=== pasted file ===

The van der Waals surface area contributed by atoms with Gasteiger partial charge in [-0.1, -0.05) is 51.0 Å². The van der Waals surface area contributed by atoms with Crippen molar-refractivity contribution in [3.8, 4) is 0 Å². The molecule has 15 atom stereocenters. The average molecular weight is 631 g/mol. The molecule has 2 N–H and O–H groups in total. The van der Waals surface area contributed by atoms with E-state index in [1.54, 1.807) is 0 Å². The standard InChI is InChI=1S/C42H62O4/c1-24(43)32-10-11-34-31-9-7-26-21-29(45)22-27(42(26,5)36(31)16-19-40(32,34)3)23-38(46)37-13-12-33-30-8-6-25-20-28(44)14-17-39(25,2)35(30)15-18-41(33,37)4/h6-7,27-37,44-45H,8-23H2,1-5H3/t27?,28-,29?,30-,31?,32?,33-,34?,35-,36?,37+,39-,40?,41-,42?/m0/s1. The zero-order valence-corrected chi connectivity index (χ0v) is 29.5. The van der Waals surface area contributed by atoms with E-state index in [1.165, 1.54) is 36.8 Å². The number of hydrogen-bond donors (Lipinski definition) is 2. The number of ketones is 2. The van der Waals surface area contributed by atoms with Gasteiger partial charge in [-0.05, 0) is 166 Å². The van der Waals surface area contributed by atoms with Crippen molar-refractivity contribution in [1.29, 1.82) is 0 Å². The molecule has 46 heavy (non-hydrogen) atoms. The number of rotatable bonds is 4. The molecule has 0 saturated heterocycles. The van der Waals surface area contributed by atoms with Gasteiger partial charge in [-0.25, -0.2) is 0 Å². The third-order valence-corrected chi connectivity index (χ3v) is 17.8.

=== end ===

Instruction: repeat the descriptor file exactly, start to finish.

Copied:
The van der Waals surface area contributed by atoms with Gasteiger partial charge in [-0.1, -0.05) is 51.0 Å². The van der Waals surface area contributed by atoms with Crippen molar-refractivity contribution in [3.8, 4) is 0 Å². The molecule has 15 atom stereocenters. The average molecular weight is 631 g/mol. The molecule has 2 N–H and O–H groups in total. The van der Waals surface area contributed by atoms with E-state index in [1.54, 1.807) is 0 Å². The standard InChI is InChI=1S/C42H62O4/c1-24(43)32-10-11-34-31-9-7-26-21-29(45)22-27(42(26,5)36(31)16-19-40(32,34)3)23-38(46)37-13-12-33-30-8-6-25-20-28(44)14-17-39(25,2)35(30)15-18-41(33,37)4/h6-7,27-37,44-45H,8-23H2,1-5H3/t27?,28-,29?,30-,31?,32?,33-,34?,35-,36?,37+,39-,40?,41-,42?/m0/s1. The zero-order valence-corrected chi connectivity index (χ0v) is 29.5. The van der Waals surface area contributed by atoms with E-state index in [1.165, 1.54) is 36.8 Å². The number of hydrogen-bond donors (Lipinski definition) is 2. The number of ketones is 2. The van der Waals surface area contributed by atoms with Gasteiger partial charge in [-0.05, 0) is 166 Å². The van der Waals surface area contributed by atoms with Crippen molar-refractivity contribution in [1.29, 1.82) is 0 Å². The molecule has 46 heavy (non-hydrogen) atoms. The number of rotatable bonds is 4. The molecule has 0 saturated heterocycles. The van der Waals surface area contributed by atoms with Gasteiger partial charge in [-0.25, -0.2) is 0 Å². The third-order valence-corrected chi connectivity index (χ3v) is 17.8.